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Abstract

Title[j1] : Gender and stress related effects on cardiovascular health outcomes

Authors: Michael Cedeño – Master’s, (Tarleton State University), Jennifer Blevins-McNaughton (Tarleton State University)

Background and Purpose: To date, only a few investigators have compared the effect that stress may have on health and metabolic outcomes in college age adults. The purpose of this study was to determine the extent to which gender may play a role in self-reported stress and cardiovascular and metabolic outcomes in college age students.

Methods: Thirty-eight (N = 38) adults ages 18 to 28 participated in this study. Height, weight, supine resting heart rate and supine blood pressure were measured. Subjects completed the Institute of HeartMath® Stress and Well-Being Survey™ to measure psychological stressors, total stress score, total well-being, and emotional vitality. Total blood cholesterol, HDL, LDL, triglycerides, TC/HDL ratio, and glucose were measured in a randomly selected subset of 13 subjects (N = 13; 7 females and 6 males) using the Cholestech LDX®. Independent t-test and Pearson correlations were used to analyze differences between male and female responses.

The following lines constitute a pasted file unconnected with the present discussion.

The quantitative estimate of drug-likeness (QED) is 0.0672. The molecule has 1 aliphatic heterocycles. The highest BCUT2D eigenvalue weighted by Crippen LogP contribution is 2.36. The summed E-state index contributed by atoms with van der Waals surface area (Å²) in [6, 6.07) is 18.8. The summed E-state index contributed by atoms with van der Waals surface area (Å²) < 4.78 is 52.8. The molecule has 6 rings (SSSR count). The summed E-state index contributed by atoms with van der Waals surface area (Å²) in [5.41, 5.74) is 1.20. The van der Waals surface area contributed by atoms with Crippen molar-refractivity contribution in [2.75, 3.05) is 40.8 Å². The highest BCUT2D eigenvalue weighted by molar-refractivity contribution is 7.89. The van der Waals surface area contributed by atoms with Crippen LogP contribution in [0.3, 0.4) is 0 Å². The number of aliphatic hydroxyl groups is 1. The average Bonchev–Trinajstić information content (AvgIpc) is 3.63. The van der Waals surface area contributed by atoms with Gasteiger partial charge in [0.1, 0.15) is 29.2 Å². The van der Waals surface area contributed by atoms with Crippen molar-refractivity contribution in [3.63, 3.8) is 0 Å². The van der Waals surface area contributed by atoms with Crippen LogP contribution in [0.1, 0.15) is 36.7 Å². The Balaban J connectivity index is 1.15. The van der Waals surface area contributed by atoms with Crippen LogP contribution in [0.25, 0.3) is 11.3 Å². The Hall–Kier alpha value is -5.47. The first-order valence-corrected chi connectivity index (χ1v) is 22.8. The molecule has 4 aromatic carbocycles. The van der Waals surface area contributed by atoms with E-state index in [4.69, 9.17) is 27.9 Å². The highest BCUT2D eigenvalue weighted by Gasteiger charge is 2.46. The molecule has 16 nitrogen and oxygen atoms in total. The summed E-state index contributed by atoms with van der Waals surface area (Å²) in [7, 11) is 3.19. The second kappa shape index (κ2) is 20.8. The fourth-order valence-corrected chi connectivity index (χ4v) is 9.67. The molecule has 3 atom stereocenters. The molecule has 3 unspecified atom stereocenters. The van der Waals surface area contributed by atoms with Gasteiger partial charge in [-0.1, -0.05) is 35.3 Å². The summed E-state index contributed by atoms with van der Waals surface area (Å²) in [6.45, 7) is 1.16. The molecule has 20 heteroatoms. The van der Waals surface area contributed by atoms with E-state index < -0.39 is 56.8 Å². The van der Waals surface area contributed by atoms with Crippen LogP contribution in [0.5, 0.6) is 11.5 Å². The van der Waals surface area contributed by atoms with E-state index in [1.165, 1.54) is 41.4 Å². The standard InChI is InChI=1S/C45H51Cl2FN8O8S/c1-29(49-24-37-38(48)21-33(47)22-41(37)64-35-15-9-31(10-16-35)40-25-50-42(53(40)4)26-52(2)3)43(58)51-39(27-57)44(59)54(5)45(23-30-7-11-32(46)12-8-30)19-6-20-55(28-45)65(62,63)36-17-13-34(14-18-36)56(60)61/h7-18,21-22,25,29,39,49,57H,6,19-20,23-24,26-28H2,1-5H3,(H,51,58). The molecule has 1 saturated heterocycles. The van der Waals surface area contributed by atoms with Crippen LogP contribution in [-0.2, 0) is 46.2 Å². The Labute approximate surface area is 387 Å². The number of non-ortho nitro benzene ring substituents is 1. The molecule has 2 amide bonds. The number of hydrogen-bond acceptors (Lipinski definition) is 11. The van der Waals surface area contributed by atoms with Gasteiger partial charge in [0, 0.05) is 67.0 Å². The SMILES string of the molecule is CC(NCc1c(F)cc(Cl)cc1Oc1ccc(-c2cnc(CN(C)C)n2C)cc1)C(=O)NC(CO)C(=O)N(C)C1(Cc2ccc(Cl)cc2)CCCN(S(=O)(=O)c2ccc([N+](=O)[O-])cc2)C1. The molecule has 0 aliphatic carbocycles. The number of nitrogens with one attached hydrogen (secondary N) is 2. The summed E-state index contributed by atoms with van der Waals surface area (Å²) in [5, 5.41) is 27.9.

Results: Males reported significantly higher systolic (P < 0.05) and diastolic (P < 0.05) blood pressures than females as well as glucose levels (P < 0.01). Males also reported higher amounts of work related stress (P < 0.01).

Conclusion: This preliminary investigation revealed that college age males reported significantly higher systolic and diastolic blood pressures as well as glucose levels than their female counterparts. Females had significantly higher HDL than males, but this is common in college age adults. There were no significant differences regarding stress components, cardiovascular or metabolic health outcomes and gender. Stress components such as work and finances were shown to correlate with systolic and diastolic blood pressure in both genders, but a larger sample size is needed to find a relationship.

[j1]

Table 1.doc (38 kB)
Table 1: Descriptive and cardiovascular health outcomes by gender

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